26 February 2022 ~ 4 Comentarios

Vladimir Putin’s War

By Carlos Alberto Montaner

 It was the early days of the year 2000. The first major American official who spoke with Vladimir Putin was Madeleine Albright. Mrs. Albright, born in Prague, was then Secretary of State in the second term of the Clinton administration. She recorded her impression of the person who had replaced Boris Yeltsin at the helm in Russia: “He is small and pale, and he is so cold and emotionless, that he could be a reptile”.

She hit the mark with that comment. But she said more, “Putin is ashamed of what happened to his country and is determined to restore its greatness.” She hit the mark again. That’s what just happened to Ukraine. Without having done anything to deserve it, Ukrainians are paying the price for the restoration of Russian greatness. The article by the former Secretary of State was published in the NYT under the title “Putin makes a historic mistake.”

It is ridiculous, for example, to say, as Putin has said, that Ukraine is a Russian invention. Any high school graduate knows that it is the other way around – the idea of ​​​​imperial Russia arose from Kievan Rus between the 9th and the 13th century. Just as it is foolish to accuse the current rulers of Ukraine of being “Nazis.” If anyone remembers Adolf Hitler, it is Mr. Vladimir Putin, who has no other argument to claim the Donbass than the one used by the Nazis to claim the Czech Sudetes – they were full of Germans. Franz Kafka, for example, lived in Prague, but spoke and wrote in German, although he had the elegance of dying in 1924 at the age of 40, before the Hitlerian whirlwind devastated Europe and, with it, the Jews, who had done so much good to the Old Continent from a technical, scientific, artistic and financial point of view.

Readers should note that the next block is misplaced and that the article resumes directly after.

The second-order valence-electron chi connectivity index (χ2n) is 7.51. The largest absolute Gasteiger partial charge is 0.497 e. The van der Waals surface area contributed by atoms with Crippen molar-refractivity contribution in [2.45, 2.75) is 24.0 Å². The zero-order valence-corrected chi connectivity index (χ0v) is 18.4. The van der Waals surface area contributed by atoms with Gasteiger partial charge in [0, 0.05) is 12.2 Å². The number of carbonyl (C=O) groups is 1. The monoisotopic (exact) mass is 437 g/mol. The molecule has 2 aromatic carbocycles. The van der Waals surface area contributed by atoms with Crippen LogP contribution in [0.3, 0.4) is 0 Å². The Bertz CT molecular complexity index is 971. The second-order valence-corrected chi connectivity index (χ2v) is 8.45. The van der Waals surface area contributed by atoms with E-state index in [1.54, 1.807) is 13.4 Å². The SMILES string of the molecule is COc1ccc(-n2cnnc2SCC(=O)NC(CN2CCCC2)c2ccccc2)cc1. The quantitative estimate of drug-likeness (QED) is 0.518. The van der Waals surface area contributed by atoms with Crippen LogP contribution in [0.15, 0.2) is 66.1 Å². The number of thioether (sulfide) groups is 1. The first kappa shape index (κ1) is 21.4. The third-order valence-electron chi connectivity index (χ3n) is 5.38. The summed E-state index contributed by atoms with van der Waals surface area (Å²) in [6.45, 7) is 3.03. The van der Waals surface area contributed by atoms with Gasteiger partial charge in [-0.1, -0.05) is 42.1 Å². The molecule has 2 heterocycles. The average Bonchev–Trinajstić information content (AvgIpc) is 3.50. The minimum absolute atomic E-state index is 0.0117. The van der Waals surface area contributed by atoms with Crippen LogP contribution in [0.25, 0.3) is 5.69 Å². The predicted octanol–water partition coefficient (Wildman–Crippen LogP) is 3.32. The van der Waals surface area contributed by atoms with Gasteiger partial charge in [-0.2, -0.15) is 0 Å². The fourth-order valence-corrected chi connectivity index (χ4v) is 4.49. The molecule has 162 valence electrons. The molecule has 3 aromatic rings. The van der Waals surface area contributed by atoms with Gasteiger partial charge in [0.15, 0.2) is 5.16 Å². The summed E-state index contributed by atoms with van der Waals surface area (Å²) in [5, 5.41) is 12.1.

The two eastern regions of Ukraine (Donetsk and Lugansk) were populated – I was going to write “plagued” – by ethnic Russians who communicate in Russian. Since Russian and Ukrainian have a common origin and share the same alphabet, some people think that it is the same language, but it is not true. According to many philologists, Ukrainian language is closer to Polish or Czech than to Russian. In addition, ensuring that Donetsk and Lugansk separate from Ukraine is an unspeakable forgetfulness of the values ​​of the republic, safeguarded by the Minsk Agreements, signed in 2014 and 2015 in the capital of Belarus, the same government that today betrays them.

What is Russia seeking by crushing its neighbor Ukraine with its overwhelming military power? If Putin thinks that by reestablishing the ‘zones of influence’ Russia will be more protected against a nuclear rocket, he has failed to find out (as a CNN analyst said) the current correlation of forces. The fate of Moscow or Saint Petersburg, and of any densely populated Russian city, lies in an unknown silo in Nebraska or Montana and in a GPS with the encrypted address of the site to which it will take its nuclear warhead, fifty times more destructive than the bomb that reduced Hiroshima to ashes in 1945.